In the midst of a garden, somewhere's in time, grew a rose-tree, always in full blossom, and in the prettiest of all the roses lived an Elf. He was such a wee little thing, that no human eye could see him. He was as well formed and as beautiful as a little child could be, and had wings that reached from his shoulders down to his feet. Oh, what sweet fragrance there was in his rooms! and how clean and beautiful were the walls! for they were the blushing leaves of the rose, behind which he had his sleeping chamber.
During the whole part of one day he enjoyed himself in the warm sunshine, flitting from flower to flower, and dancing upon the wings of the flying flutter-bys (butterflies). Then he took it into his head to measure how many steps he would have to partake to go through the roads and cross-roads that are ingrained upon a leaf of the linden-tree. What we call the veins of a leaf, he took for roads; aye, and very long roads they were for him; for before he had half finished his task, the sun went down: he had commenced this work too late. It became very cold as the dew fell, and the wind began to blow; so he then thought the best thing he could do would be to return home. He hurried himself as much as he could; but he found the roses all closed up, and he could not get in; not a single rose stood open for him. The poor little Elf was very much frightened for he had never before been out in the air of night, but had always peacefully slumbered away behind the warm rose-petals of his chambers. Oh, this would surely be his death. At the other end of the garden, he knew where there was an arbor, fully overgrown with beautiful honey-suckles. The sweet-smelling blossoms looked like large painted bells as he thought to himself, he would go to sleep in one of these until the morrow. Hence he flew thither; but "hush!" two people were in the arbor, ~~ a handsome young man and a beautiful young maiden. They sat side by side, and wished that they might never be obligated to part for they loved each other much more than the best child can love its father and mother.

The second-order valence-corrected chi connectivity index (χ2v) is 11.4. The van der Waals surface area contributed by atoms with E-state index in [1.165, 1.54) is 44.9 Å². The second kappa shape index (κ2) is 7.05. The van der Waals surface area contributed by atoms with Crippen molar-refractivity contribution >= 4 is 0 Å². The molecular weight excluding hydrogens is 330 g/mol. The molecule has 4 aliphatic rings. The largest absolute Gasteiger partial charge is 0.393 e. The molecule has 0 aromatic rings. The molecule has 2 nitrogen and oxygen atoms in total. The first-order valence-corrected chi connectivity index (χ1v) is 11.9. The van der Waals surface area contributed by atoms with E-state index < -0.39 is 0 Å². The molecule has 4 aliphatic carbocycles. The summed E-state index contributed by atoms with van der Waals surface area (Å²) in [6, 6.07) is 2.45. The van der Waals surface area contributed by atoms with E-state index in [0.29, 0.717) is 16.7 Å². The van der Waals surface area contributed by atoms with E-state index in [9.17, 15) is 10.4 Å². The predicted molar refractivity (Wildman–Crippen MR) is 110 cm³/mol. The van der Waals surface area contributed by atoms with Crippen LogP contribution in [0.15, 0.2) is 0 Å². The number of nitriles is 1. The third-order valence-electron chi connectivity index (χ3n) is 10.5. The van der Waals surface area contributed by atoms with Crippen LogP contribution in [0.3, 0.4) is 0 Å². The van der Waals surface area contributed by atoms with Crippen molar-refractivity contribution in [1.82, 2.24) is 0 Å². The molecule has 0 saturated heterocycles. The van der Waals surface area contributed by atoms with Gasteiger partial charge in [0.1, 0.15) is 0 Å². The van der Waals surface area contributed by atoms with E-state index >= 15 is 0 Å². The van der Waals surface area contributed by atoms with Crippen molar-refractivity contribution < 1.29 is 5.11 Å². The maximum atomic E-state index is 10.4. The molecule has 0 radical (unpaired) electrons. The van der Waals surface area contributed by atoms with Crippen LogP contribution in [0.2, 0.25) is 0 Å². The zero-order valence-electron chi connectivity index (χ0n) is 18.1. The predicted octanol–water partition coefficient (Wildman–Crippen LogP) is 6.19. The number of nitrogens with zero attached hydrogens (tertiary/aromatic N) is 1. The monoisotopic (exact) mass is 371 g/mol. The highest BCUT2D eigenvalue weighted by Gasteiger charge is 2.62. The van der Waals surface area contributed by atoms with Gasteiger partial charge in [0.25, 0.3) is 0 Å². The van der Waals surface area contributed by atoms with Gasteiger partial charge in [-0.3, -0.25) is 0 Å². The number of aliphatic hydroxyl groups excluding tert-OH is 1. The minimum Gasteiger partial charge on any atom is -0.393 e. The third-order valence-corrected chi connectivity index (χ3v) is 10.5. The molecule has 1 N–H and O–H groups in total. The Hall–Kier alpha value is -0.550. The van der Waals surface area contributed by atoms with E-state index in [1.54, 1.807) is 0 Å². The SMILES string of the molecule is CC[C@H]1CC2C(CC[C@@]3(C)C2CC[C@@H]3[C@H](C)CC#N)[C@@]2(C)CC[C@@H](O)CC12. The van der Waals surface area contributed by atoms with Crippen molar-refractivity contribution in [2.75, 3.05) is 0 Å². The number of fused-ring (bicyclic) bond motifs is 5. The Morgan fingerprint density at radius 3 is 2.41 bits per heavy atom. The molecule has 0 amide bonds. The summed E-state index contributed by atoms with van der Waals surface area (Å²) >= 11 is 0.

"But we must sadly part," said the young man; "your brother does not like our engagement, and there-fore he sends me away on business, over mountains and sea, so very far away. Farewell, my sweet bride; for so you are to me."
And then they kissed each other, and as the maiden wept, she gave to him a rose; but before she did so, she pressed a kiss upon it so fervently that the flower opened from the emotion. There-upon the little Elf flew in, and sighing, leaned his head against the delicate, fragrant walls, eager for rest. Here, inside the rose, he could plainly hear them say, "Farewell, farewell my Love, farewell;" and he felt that the rose had been placed upon the young man's breast. Oh, how his heart did beat! The little elf could not go to sleep, it thumped so strong and so loud. The young man took out this token of their undying love as he walked through the dark wood alone, and kissed the flower so often and so violently, that the little Elf was very nearly crushed. He could feel through the petals how full of passion the lips of the young man were, and the rose had begun opening again, as if from the heat of the noon-tide sun.
Then there came along another man, who looked gloomy and mischievious. He was the wicked brother of the beautiful maiden. He stealthily drew out a sharp blade, and while the other was kissing the rose, the wicked brother stabbed the handsome young man to death; then he cut off his head, and buried it along with the body in the soft, musty earth under the linden-tree.